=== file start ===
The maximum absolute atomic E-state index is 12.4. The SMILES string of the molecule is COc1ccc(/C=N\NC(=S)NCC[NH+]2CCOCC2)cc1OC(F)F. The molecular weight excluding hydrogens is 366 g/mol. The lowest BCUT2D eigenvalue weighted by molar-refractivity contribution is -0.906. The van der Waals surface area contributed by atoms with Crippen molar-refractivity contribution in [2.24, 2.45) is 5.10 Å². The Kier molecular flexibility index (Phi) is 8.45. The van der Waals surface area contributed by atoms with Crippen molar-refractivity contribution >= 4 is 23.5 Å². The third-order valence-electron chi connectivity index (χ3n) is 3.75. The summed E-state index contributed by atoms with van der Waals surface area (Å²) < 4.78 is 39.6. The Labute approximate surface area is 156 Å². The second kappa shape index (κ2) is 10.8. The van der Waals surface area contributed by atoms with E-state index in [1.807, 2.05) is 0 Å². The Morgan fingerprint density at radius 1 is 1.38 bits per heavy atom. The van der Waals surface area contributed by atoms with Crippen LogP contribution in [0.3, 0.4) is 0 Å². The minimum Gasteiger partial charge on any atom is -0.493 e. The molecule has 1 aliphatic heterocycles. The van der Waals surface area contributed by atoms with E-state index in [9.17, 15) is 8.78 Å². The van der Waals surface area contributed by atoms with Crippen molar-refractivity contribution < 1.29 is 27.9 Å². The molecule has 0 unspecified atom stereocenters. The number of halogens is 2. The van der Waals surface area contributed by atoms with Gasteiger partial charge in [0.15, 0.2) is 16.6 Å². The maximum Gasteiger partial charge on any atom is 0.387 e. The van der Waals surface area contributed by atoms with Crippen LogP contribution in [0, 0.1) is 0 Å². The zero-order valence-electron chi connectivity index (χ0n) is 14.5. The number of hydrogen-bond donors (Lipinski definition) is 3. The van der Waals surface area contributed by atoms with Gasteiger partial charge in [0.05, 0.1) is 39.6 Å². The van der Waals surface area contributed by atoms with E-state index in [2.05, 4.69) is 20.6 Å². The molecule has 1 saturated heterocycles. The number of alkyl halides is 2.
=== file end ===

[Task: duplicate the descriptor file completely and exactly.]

The maximum absolute atomic E-state index is 12.4. The SMILES string of the molecule is COc1ccc(/C=N\NC(=S)NCC[NH+]2CCOCC2)cc1OC(F)F. The molecular weight excluding hydrogens is 366 g/mol. The lowest BCUT2D eigenvalue weighted by molar-refractivity contribution is -0.906. The van der Waals surface area contributed by atoms with Crippen molar-refractivity contribution in [2.24, 2.45) is 5.10 Å². The Kier molecular flexibility index (Phi) is 8.45. The van der Waals surface area contributed by atoms with Crippen molar-refractivity contribution >= 4 is 23.5 Å². The third-order valence-electron chi connectivity index (χ3n) is 3.75. The summed E-state index contributed by atoms with van der Waals surface area (Å²) < 4.78 is 39.6. The Labute approximate surface area is 156 Å². The second kappa shape index (κ2) is 10.8. The van der Waals surface area contributed by atoms with E-state index in [1.807, 2.05) is 0 Å². The Morgan fingerprint density at radius 1 is 1.38 bits per heavy atom. The van der Waals surface area contributed by atoms with Crippen LogP contribution in [0.3, 0.4) is 0 Å². The minimum Gasteiger partial charge on any atom is -0.493 e. The molecule has 1 aliphatic heterocycles. The van der Waals surface area contributed by atoms with E-state index in [9.17, 15) is 8.78 Å². The van der Waals surface area contributed by atoms with Crippen molar-refractivity contribution < 1.29 is 27.9 Å². The molecule has 0 unspecified atom stereocenters. The number of halogens is 2. The van der Waals surface area contributed by atoms with Gasteiger partial charge in [0.15, 0.2) is 16.6 Å². The maximum Gasteiger partial charge on any atom is 0.387 e. The van der Waals surface area contributed by atoms with Crippen LogP contribution in [0, 0.1) is 0 Å². The zero-order valence-electron chi connectivity index (χ0n) is 14.5. The number of hydrogen-bond donors (Lipinski definition) is 3. The van der Waals surface area contributed by atoms with Gasteiger partial charge in [0.05, 0.1) is 39.6 Å². The van der Waals surface area contributed by atoms with E-state index in [2.05, 4.69) is 20.6 Å². The molecule has 1 saturated heterocycles. The number of alkyl halides is 2.